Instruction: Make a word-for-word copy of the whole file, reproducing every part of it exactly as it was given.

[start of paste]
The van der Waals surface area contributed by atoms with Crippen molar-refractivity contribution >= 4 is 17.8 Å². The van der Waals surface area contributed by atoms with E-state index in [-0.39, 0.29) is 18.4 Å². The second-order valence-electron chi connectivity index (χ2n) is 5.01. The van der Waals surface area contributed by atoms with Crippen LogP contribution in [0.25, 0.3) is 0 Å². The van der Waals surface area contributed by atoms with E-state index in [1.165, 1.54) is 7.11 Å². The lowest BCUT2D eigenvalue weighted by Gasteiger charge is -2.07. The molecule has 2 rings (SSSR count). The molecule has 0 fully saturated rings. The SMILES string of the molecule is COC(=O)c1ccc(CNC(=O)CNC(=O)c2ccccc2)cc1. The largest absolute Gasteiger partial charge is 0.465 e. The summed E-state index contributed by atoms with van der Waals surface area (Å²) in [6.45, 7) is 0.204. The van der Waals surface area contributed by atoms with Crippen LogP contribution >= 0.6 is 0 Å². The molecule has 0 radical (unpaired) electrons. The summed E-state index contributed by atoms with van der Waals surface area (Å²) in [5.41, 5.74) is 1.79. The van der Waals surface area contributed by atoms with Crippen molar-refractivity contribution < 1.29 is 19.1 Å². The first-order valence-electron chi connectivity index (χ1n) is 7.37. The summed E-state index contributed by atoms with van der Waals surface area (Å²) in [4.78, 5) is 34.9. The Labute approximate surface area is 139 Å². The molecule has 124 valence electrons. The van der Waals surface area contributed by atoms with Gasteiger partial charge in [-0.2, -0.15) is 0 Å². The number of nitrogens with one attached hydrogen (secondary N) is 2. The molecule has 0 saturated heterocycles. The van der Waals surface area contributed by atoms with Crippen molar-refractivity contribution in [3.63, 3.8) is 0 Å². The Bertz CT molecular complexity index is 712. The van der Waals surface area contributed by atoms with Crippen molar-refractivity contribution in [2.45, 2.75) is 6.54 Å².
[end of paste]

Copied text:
The van der Waals surface area contributed by atoms with Crippen molar-refractivity contribution >= 4 is 17.8 Å². The van der Waals surface area contributed by atoms with E-state index in [-0.39, 0.29) is 18.4 Å². The second-order valence-electron chi connectivity index (χ2n) is 5.01. The van der Waals surface area contributed by atoms with Crippen LogP contribution in [0.25, 0.3) is 0 Å². The van der Waals surface area contributed by atoms with E-state index in [1.165, 1.54) is 7.11 Å². The lowest BCUT2D eigenvalue weighted by Gasteiger charge is -2.07. The molecule has 2 rings (SSSR count). The molecule has 0 fully saturated rings. The SMILES string of the molecule is COC(=O)c1ccc(CNC(=O)CNC(=O)c2ccccc2)cc1. The largest absolute Gasteiger partial charge is 0.465 e. The summed E-state index contributed by atoms with van der Waals surface area (Å²) in [6.45, 7) is 0.204. The van der Waals surface area contributed by atoms with Crippen LogP contribution >= 0.6 is 0 Å². The molecule has 0 radical (unpaired) electrons. The summed E-state index contributed by atoms with van der Waals surface area (Å²) in [5.41, 5.74) is 1.79. The van der Waals surface area contributed by atoms with Crippen molar-refractivity contribution < 1.29 is 19.1 Å². The first-order valence-electron chi connectivity index (χ1n) is 7.37. The summed E-state index contributed by atoms with van der Waals surface area (Å²) in [4.78, 5) is 34.9. The Labute approximate surface area is 139 Å². The molecule has 124 valence electrons. The van der Waals surface area contributed by atoms with Gasteiger partial charge in [-0.2, -0.15) is 0 Å². The number of nitrogens with one attached hydrogen (secondary N) is 2. The molecule has 0 saturated heterocycles. The van der Waals surface area contributed by atoms with Crippen molar-refractivity contribution in [3.63, 3.8) is 0 Å². The Bertz CT molecular complexity index is 712. The van der Waals surface area contributed by atoms with Crippen molar-refractivity contribution in [2.45, 2.75) is 6.54 Å².